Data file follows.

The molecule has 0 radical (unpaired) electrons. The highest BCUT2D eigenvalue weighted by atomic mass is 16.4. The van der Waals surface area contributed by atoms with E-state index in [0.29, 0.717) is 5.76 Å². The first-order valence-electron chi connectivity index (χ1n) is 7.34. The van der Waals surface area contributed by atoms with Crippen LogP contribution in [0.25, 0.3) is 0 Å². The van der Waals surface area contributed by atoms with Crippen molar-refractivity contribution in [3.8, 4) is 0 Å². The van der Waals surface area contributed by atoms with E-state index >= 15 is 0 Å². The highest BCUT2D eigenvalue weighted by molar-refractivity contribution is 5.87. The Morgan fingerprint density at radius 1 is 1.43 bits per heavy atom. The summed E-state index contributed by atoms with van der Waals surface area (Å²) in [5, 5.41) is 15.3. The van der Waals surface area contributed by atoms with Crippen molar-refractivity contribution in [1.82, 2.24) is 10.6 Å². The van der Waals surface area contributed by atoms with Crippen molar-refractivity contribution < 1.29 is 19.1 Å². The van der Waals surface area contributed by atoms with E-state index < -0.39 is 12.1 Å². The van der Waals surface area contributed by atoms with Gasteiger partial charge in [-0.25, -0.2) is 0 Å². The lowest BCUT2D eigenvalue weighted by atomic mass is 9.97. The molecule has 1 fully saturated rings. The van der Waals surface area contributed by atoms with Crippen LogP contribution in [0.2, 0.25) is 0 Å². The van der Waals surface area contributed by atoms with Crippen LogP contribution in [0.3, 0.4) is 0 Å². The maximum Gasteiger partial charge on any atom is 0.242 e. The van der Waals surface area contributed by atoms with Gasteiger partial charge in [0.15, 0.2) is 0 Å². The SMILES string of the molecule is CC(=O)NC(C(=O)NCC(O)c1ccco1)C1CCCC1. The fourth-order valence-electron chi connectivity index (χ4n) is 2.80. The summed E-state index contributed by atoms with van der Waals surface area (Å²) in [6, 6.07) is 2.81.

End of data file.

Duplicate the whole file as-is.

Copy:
The molecule has 0 radical (unpaired) electrons. The highest BCUT2D eigenvalue weighted by atomic mass is 16.4. The van der Waals surface area contributed by atoms with E-state index in [0.29, 0.717) is 5.76 Å². The first-order valence-electron chi connectivity index (χ1n) is 7.34. The van der Waals surface area contributed by atoms with Crippen LogP contribution in [0.25, 0.3) is 0 Å². The van der Waals surface area contributed by atoms with Crippen molar-refractivity contribution in [3.8, 4) is 0 Å². The van der Waals surface area contributed by atoms with E-state index >= 15 is 0 Å². The highest BCUT2D eigenvalue weighted by molar-refractivity contribution is 5.87. The Morgan fingerprint density at radius 1 is 1.43 bits per heavy atom. The summed E-state index contributed by atoms with van der Waals surface area (Å²) in [5, 5.41) is 15.3. The van der Waals surface area contributed by atoms with Crippen molar-refractivity contribution in [1.82, 2.24) is 10.6 Å². The van der Waals surface area contributed by atoms with Crippen molar-refractivity contribution < 1.29 is 19.1 Å². The van der Waals surface area contributed by atoms with E-state index < -0.39 is 12.1 Å². The van der Waals surface area contributed by atoms with Gasteiger partial charge in [-0.25, -0.2) is 0 Å². The lowest BCUT2D eigenvalue weighted by atomic mass is 9.97. The molecule has 1 fully saturated rings. The van der Waals surface area contributed by atoms with Crippen LogP contribution in [0.2, 0.25) is 0 Å². The van der Waals surface area contributed by atoms with Crippen LogP contribution in [0.3, 0.4) is 0 Å². The maximum Gasteiger partial charge on any atom is 0.242 e. The van der Waals surface area contributed by atoms with Gasteiger partial charge in [0.15, 0.2) is 0 Å². The SMILES string of the molecule is CC(=O)NC(C(=O)NCC(O)c1ccco1)C1CCCC1. The fourth-order valence-electron chi connectivity index (χ4n) is 2.80. The summed E-state index contributed by atoms with van der Waals surface area (Å²) in [6, 6.07) is 2.81.